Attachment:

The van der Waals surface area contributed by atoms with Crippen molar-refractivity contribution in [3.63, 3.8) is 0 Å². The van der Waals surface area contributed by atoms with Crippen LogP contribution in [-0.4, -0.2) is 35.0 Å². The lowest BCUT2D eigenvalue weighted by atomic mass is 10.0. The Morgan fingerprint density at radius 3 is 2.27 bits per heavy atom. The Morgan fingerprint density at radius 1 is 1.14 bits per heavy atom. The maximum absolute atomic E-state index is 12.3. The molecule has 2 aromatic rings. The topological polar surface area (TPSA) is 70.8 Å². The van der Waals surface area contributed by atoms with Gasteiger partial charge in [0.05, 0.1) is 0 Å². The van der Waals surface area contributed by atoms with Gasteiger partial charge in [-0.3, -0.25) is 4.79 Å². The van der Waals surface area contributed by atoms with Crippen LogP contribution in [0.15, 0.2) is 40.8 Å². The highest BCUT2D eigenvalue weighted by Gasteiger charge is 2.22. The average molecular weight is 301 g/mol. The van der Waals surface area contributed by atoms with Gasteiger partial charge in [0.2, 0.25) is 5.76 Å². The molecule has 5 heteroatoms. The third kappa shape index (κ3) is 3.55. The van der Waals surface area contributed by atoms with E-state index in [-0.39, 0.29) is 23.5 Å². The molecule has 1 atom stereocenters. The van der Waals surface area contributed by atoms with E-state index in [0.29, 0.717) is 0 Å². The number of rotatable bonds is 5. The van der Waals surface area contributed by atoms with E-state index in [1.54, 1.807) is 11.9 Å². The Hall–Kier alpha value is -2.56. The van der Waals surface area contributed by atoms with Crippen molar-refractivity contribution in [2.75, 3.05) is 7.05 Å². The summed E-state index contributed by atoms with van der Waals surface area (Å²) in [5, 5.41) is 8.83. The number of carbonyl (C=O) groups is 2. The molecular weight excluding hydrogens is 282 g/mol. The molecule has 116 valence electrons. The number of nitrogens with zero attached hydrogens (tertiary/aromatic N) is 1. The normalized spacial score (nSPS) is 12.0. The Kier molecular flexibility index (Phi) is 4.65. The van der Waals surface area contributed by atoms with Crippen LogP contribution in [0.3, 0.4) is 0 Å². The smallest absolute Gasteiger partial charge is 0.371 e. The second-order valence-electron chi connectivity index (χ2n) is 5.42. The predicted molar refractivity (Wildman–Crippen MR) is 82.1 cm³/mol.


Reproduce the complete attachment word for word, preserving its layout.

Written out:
The van der Waals surface area contributed by atoms with Crippen molar-refractivity contribution in [3.63, 3.8) is 0 Å². The van der Waals surface area contributed by atoms with Crippen LogP contribution in [-0.4, -0.2) is 35.0 Å². The lowest BCUT2D eigenvalue weighted by atomic mass is 10.0. The Morgan fingerprint density at radius 3 is 2.27 bits per heavy atom. The Morgan fingerprint density at radius 1 is 1.14 bits per heavy atom. The maximum absolute atomic E-state index is 12.3. The molecule has 2 aromatic rings. The topological polar surface area (TPSA) is 70.8 Å². The van der Waals surface area contributed by atoms with Gasteiger partial charge in [0.05, 0.1) is 0 Å². The van der Waals surface area contributed by atoms with Gasteiger partial charge in [-0.3, -0.25) is 4.79 Å². The van der Waals surface area contributed by atoms with Crippen LogP contribution in [0.15, 0.2) is 40.8 Å². The highest BCUT2D eigenvalue weighted by Gasteiger charge is 2.22. The average molecular weight is 301 g/mol. The van der Waals surface area contributed by atoms with Gasteiger partial charge in [0.2, 0.25) is 5.76 Å². The molecule has 5 heteroatoms. The third kappa shape index (κ3) is 3.55. The van der Waals surface area contributed by atoms with E-state index in [-0.39, 0.29) is 23.5 Å². The molecule has 1 atom stereocenters. The van der Waals surface area contributed by atoms with E-state index in [0.29, 0.717) is 0 Å². The number of rotatable bonds is 5. The van der Waals surface area contributed by atoms with E-state index in [1.54, 1.807) is 11.9 Å². The Hall–Kier alpha value is -2.56. The van der Waals surface area contributed by atoms with Crippen molar-refractivity contribution in [2.75, 3.05) is 7.05 Å². The summed E-state index contributed by atoms with van der Waals surface area (Å²) in [5, 5.41) is 8.83. The number of carbonyl (C=O) groups is 2. The molecular weight excluding hydrogens is 282 g/mol. The molecule has 116 valence electrons. The number of nitrogens with zero attached hydrogens (tertiary/aromatic N) is 1. The normalized spacial score (nSPS) is 12.0. The Kier molecular flexibility index (Phi) is 4.65. The van der Waals surface area contributed by atoms with Crippen LogP contribution in [0.3, 0.4) is 0 Å². The smallest absolute Gasteiger partial charge is 0.371 e. The second-order valence-electron chi connectivity index (χ2n) is 5.42. The predicted molar refractivity (Wildman–Crippen MR) is 82.1 cm³/mol.